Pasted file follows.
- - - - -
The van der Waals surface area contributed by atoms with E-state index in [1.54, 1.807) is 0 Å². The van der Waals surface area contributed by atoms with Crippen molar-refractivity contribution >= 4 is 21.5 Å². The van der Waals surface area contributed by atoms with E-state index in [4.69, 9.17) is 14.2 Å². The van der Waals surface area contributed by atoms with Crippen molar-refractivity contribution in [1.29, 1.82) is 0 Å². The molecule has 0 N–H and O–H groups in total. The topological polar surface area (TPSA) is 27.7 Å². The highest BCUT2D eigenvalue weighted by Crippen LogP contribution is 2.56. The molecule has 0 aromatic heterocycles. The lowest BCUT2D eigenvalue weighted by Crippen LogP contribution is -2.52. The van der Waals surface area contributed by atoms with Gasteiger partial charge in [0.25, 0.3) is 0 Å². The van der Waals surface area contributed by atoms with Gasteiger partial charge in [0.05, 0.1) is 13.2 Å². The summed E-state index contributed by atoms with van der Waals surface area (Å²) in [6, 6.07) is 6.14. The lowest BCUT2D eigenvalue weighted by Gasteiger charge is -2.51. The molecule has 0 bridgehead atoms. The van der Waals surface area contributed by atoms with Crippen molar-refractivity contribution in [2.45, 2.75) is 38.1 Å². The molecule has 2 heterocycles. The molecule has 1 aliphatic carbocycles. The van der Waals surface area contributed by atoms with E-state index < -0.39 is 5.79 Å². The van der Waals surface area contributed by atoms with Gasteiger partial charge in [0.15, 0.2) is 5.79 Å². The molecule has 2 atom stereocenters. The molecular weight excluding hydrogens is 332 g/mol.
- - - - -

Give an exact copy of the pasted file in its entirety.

The van der Waals surface area contributed by atoms with E-state index in [1.54, 1.807) is 0 Å². The van der Waals surface area contributed by atoms with Crippen molar-refractivity contribution >= 4 is 21.5 Å². The van der Waals surface area contributed by atoms with E-state index in [4.69, 9.17) is 14.2 Å². The van der Waals surface area contributed by atoms with Crippen molar-refractivity contribution in [1.29, 1.82) is 0 Å². The molecule has 0 N–H and O–H groups in total. The topological polar surface area (TPSA) is 27.7 Å². The highest BCUT2D eigenvalue weighted by Crippen LogP contribution is 2.56. The molecule has 0 aromatic heterocycles. The lowest BCUT2D eigenvalue weighted by Crippen LogP contribution is -2.52. The van der Waals surface area contributed by atoms with Gasteiger partial charge in [0.25, 0.3) is 0 Å². The van der Waals surface area contributed by atoms with Gasteiger partial charge in [0.05, 0.1) is 13.2 Å². The summed E-state index contributed by atoms with van der Waals surface area (Å²) in [6, 6.07) is 6.14. The lowest BCUT2D eigenvalue weighted by Gasteiger charge is -2.51. The molecule has 0 bridgehead atoms. The van der Waals surface area contributed by atoms with Crippen molar-refractivity contribution in [2.45, 2.75) is 38.1 Å². The molecule has 2 heterocycles. The molecule has 1 aliphatic carbocycles. The van der Waals surface area contributed by atoms with E-state index < -0.39 is 5.79 Å². The van der Waals surface area contributed by atoms with Gasteiger partial charge in [0.15, 0.2) is 5.79 Å². The molecule has 2 atom stereocenters. The molecular weight excluding hydrogens is 332 g/mol.